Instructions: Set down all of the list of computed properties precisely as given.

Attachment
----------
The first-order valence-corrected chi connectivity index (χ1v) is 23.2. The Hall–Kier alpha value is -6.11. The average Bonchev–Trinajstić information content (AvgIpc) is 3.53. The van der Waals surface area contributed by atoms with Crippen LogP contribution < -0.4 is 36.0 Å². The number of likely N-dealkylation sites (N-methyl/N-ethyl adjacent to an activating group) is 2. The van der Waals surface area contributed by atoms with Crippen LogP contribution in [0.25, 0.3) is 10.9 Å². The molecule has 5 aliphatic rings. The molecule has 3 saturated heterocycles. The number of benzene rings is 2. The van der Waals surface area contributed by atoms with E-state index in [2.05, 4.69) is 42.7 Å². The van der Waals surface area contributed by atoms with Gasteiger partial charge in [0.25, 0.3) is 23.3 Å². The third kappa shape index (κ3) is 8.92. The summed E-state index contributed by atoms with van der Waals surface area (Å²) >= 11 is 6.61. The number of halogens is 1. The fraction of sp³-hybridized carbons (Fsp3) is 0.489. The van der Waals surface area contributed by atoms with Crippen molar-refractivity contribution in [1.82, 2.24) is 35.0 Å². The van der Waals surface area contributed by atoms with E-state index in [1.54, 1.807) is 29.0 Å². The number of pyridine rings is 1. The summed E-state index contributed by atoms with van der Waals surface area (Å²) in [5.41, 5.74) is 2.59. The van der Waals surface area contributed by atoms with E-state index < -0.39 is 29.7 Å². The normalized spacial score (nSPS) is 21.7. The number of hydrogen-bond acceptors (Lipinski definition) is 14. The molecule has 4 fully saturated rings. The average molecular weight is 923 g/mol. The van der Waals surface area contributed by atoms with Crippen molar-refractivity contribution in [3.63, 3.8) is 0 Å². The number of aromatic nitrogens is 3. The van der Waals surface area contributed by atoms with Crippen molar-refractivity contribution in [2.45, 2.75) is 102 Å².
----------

The first-order valence-corrected chi connectivity index (χ1v) is 23.2. The Hall–Kier alpha value is -6.11. The average Bonchev–Trinajstić information content (AvgIpc) is 3.53. The van der Waals surface area contributed by atoms with Crippen LogP contribution < -0.4 is 36.0 Å². The number of likely N-dealkylation sites (N-methyl/N-ethyl adjacent to an activating group) is 2. The van der Waals surface area contributed by atoms with Crippen LogP contribution in [0.25, 0.3) is 10.9 Å². The molecule has 5 aliphatic rings. The molecule has 3 saturated heterocycles. The number of benzene rings is 2. The van der Waals surface area contributed by atoms with E-state index in [2.05, 4.69) is 42.7 Å². The van der Waals surface area contributed by atoms with Gasteiger partial charge in [0.25, 0.3) is 23.3 Å². The third kappa shape index (κ3) is 8.92. The summed E-state index contributed by atoms with van der Waals surface area (Å²) >= 11 is 6.61. The number of halogens is 1. The fraction of sp³-hybridized carbons (Fsp3) is 0.489. The van der Waals surface area contributed by atoms with Crippen molar-refractivity contribution in [1.82, 2.24) is 35.0 Å². The van der Waals surface area contributed by atoms with E-state index in [1.54, 1.807) is 29.0 Å². The number of pyridine rings is 1. The summed E-state index contributed by atoms with van der Waals surface area (Å²) in [5.41, 5.74) is 2.59. The van der Waals surface area contributed by atoms with E-state index < -0.39 is 29.7 Å². The normalized spacial score (nSPS) is 21.7. The number of hydrogen-bond acceptors (Lipinski definition) is 14. The molecule has 4 fully saturated rings. The average molecular weight is 923 g/mol. The van der Waals surface area contributed by atoms with Crippen molar-refractivity contribution in [3.63, 3.8) is 0 Å². The number of aromatic nitrogens is 3. The van der Waals surface area contributed by atoms with Crippen molar-refractivity contribution in [2.45, 2.75) is 102 Å².